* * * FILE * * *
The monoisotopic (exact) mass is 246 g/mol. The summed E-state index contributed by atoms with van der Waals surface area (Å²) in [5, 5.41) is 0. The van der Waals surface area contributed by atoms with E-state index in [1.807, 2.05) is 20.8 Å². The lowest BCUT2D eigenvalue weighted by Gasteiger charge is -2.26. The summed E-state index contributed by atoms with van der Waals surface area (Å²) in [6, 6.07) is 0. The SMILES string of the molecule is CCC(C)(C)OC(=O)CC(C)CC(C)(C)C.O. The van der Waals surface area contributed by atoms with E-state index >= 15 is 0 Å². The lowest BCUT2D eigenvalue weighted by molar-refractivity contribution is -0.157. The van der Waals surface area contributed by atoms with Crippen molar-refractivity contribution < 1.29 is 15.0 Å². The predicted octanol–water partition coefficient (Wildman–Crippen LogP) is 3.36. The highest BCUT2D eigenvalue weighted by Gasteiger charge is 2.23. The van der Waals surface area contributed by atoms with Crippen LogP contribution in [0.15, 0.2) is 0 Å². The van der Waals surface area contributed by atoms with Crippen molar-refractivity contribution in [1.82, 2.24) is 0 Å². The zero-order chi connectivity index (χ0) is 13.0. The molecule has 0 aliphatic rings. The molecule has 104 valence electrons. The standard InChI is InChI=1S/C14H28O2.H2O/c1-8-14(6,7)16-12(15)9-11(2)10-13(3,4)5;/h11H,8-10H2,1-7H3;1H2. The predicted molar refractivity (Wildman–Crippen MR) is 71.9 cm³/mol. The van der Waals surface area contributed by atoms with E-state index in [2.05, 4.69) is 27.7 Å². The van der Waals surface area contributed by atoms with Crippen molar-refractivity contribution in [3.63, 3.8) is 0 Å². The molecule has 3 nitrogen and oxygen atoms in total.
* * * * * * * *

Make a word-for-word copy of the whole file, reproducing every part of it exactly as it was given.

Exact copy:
The monoisotopic (exact) mass is 246 g/mol. The summed E-state index contributed by atoms with van der Waals surface area (Å²) in [5, 5.41) is 0. The van der Waals surface area contributed by atoms with E-state index in [1.807, 2.05) is 20.8 Å². The lowest BCUT2D eigenvalue weighted by Gasteiger charge is -2.26. The summed E-state index contributed by atoms with van der Waals surface area (Å²) in [6, 6.07) is 0. The SMILES string of the molecule is CCC(C)(C)OC(=O)CC(C)CC(C)(C)C.O. The van der Waals surface area contributed by atoms with E-state index >= 15 is 0 Å². The lowest BCUT2D eigenvalue weighted by molar-refractivity contribution is -0.157. The van der Waals surface area contributed by atoms with Crippen molar-refractivity contribution < 1.29 is 15.0 Å². The predicted octanol–water partition coefficient (Wildman–Crippen LogP) is 3.36. The highest BCUT2D eigenvalue weighted by Gasteiger charge is 2.23. The van der Waals surface area contributed by atoms with Crippen LogP contribution in [0.15, 0.2) is 0 Å². The van der Waals surface area contributed by atoms with Crippen molar-refractivity contribution in [1.82, 2.24) is 0 Å². The zero-order chi connectivity index (χ0) is 13.0. The molecule has 0 aliphatic rings. The molecule has 104 valence electrons. The standard InChI is InChI=1S/C14H28O2.H2O/c1-8-14(6,7)16-12(15)9-11(2)10-13(3,4)5;/h11H,8-10H2,1-7H3;1H2. The predicted molar refractivity (Wildman–Crippen MR) is 71.9 cm³/mol. The van der Waals surface area contributed by atoms with E-state index in [2.05, 4.69) is 27.7 Å². The van der Waals surface area contributed by atoms with Crippen molar-refractivity contribution in [3.63, 3.8) is 0 Å². The molecule has 3 nitrogen and oxygen atoms in total.